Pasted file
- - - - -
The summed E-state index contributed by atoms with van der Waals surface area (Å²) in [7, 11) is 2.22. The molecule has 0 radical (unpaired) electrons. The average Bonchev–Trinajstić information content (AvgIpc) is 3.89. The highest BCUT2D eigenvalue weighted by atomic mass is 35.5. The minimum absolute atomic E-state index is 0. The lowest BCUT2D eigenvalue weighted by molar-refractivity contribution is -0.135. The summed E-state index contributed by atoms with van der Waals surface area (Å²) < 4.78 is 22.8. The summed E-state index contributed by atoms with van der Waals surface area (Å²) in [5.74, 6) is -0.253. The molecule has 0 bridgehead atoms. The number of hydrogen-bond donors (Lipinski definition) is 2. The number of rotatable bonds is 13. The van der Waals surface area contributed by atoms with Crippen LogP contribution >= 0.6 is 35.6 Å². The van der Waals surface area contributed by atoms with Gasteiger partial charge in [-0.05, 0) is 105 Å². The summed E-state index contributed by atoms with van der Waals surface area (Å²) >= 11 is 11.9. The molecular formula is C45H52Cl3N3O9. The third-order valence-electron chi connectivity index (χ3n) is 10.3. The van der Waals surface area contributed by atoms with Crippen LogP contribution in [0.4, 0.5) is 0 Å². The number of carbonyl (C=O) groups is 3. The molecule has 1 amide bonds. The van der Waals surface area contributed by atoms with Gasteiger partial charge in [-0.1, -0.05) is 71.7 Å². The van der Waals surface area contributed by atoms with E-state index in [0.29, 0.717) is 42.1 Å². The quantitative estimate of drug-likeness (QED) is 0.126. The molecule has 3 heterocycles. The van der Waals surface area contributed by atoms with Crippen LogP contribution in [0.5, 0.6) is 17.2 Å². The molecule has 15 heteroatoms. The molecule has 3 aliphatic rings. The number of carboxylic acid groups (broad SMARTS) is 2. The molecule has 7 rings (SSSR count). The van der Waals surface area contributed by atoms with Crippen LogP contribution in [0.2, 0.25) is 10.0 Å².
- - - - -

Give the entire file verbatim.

The summed E-state index contributed by atoms with van der Waals surface area (Å²) in [7, 11) is 2.22. The molecule has 0 radical (unpaired) electrons. The average Bonchev–Trinajstić information content (AvgIpc) is 3.89. The highest BCUT2D eigenvalue weighted by atomic mass is 35.5. The minimum absolute atomic E-state index is 0. The lowest BCUT2D eigenvalue weighted by molar-refractivity contribution is -0.135. The summed E-state index contributed by atoms with van der Waals surface area (Å²) < 4.78 is 22.8. The summed E-state index contributed by atoms with van der Waals surface area (Å²) in [5.74, 6) is -0.253. The molecule has 0 bridgehead atoms. The number of hydrogen-bond donors (Lipinski definition) is 2. The number of rotatable bonds is 13. The van der Waals surface area contributed by atoms with Crippen LogP contribution >= 0.6 is 35.6 Å². The van der Waals surface area contributed by atoms with Gasteiger partial charge in [-0.05, 0) is 105 Å². The summed E-state index contributed by atoms with van der Waals surface area (Å²) >= 11 is 11.9. The molecular formula is C45H52Cl3N3O9. The third-order valence-electron chi connectivity index (χ3n) is 10.3. The van der Waals surface area contributed by atoms with Crippen LogP contribution in [0.4, 0.5) is 0 Å². The number of carbonyl (C=O) groups is 3. The molecule has 1 amide bonds. The van der Waals surface area contributed by atoms with Gasteiger partial charge in [-0.1, -0.05) is 71.7 Å². The van der Waals surface area contributed by atoms with E-state index in [0.29, 0.717) is 42.1 Å². The quantitative estimate of drug-likeness (QED) is 0.126. The molecule has 3 heterocycles. The van der Waals surface area contributed by atoms with Crippen LogP contribution in [0.5, 0.6) is 17.2 Å². The molecule has 15 heteroatoms. The molecule has 3 aliphatic rings. The number of carboxylic acid groups (broad SMARTS) is 2. The molecule has 7 rings (SSSR count). The van der Waals surface area contributed by atoms with Crippen LogP contribution in [0.2, 0.25) is 10.0 Å².